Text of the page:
Tuesday, December 15, 2009
What Does A Capture Manager Do?
A Capture Manager is a term that’s been tossed around on career job sites lately. If you do a search you’ll be surprised to see lots of openings for Capture Managers. But what exactly does a Capture Manager do to earn them a hundred thousand plus salary?
At first it seems that a Capture Manger is a new name for Proposal Manager in the Federal market place but after investigation, the duties of a Capture Manager are similar but involve a lot more responsibility. For example, a Capture Manager must have experience managing deals from $10 – $100M. They use their big nets to target and capture large federal contracts. They sell products to large agencies or bid on proposals to get work for their company. In the proposal writing area, tasks include coordination of timelines, writing assignments, value proposition creation and ensuring that the sales message is articulated throughout the proposal. Normally, the proposal must demonstrate that the companies solution is superior to other bids. As well having great organizational skills, a Capture Manager must have a strong background in business practices and knowledge of Federal Acquisition (FAR) regulations and a record of winning bids.
Some Capture Managers have a direct sales background or work with a Sales Manager. They may have held positions as Sales Managers selling products to other companies and have worked as business developers finding new customers for products. They develop sales and bidding strategies to win proposals to gain work for the company. In addition, they sell the idea of bidding on a proposal to higher ups in the company as well as managing small proposal teams. In most instances, they write the less technical sections of an RFP and work with technical staff members to answer technical proposal questions. They also review, write and revise proposal content to achieve target messages.
How to write a resume for a Capture Management job.
Every resume should have a summary that describes sales and business development experience. You should mention a figure that shows how you’ve driven revenue growth within competitive markets in sales. Since you will be capturing federal contracts in the market place list the highest awards you’ve won. Your proposal management experience and skills should focus on the types of documents you have written as well as the number of people that you have supervised. Mention your sales and organizational skills, knowledge of business practices and ability to work with a variety of people as well as your ability to handle stress.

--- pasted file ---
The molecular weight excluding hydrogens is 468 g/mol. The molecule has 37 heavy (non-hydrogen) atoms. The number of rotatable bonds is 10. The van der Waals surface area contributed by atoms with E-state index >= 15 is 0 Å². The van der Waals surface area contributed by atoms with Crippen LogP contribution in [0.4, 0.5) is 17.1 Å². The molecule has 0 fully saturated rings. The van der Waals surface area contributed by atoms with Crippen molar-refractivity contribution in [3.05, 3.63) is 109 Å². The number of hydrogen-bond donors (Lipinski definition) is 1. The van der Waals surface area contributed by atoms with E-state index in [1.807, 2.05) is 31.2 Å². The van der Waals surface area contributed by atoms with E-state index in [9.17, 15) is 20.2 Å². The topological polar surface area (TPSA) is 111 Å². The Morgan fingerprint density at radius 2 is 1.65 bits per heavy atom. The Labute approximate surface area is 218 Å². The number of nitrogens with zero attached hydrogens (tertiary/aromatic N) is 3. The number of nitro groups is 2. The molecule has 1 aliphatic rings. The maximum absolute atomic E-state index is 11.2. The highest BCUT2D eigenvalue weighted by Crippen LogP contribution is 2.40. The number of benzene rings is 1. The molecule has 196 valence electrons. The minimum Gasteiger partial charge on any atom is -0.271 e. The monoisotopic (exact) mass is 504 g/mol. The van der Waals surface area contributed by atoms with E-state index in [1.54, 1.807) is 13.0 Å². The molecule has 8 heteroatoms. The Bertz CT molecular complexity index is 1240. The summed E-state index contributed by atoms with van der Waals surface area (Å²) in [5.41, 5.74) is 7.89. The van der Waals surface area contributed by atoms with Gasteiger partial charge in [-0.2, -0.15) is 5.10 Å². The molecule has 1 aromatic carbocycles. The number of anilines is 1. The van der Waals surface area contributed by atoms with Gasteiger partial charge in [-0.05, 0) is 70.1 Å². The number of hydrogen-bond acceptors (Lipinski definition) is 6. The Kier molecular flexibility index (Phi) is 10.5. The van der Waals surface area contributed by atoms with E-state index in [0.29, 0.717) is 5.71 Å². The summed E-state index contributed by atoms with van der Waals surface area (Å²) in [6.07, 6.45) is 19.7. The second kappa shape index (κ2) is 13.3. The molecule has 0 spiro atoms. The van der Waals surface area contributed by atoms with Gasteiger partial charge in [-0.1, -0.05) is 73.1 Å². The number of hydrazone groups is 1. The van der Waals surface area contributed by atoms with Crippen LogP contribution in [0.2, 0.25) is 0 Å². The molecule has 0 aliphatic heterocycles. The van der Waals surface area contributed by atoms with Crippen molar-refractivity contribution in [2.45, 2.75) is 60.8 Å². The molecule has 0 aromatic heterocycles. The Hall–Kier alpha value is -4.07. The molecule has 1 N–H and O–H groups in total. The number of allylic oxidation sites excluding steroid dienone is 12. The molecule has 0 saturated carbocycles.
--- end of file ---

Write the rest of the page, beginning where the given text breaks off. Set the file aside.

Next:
List your accomplishments—the number of proposal wins, how you increased the bottom line or saved money for the company.
Next create a section on your resume for computer and software skills.
Under Career Highlights, list your experience chronologically as it relates to your capture management experience, sales management and business development. Mention your writing skills and how you used them to write, evaluate, and revise proposals. Discuss employment during the last ten years; this is as far back as employers want you to go.
Create an Education section listing your degrees and training that pertains to the job you are applying for
Develop an awards or affiliation section and list your recent awards within the past 10 years
Leave references off your resume.
Posted by McJobNews at 10:53 PM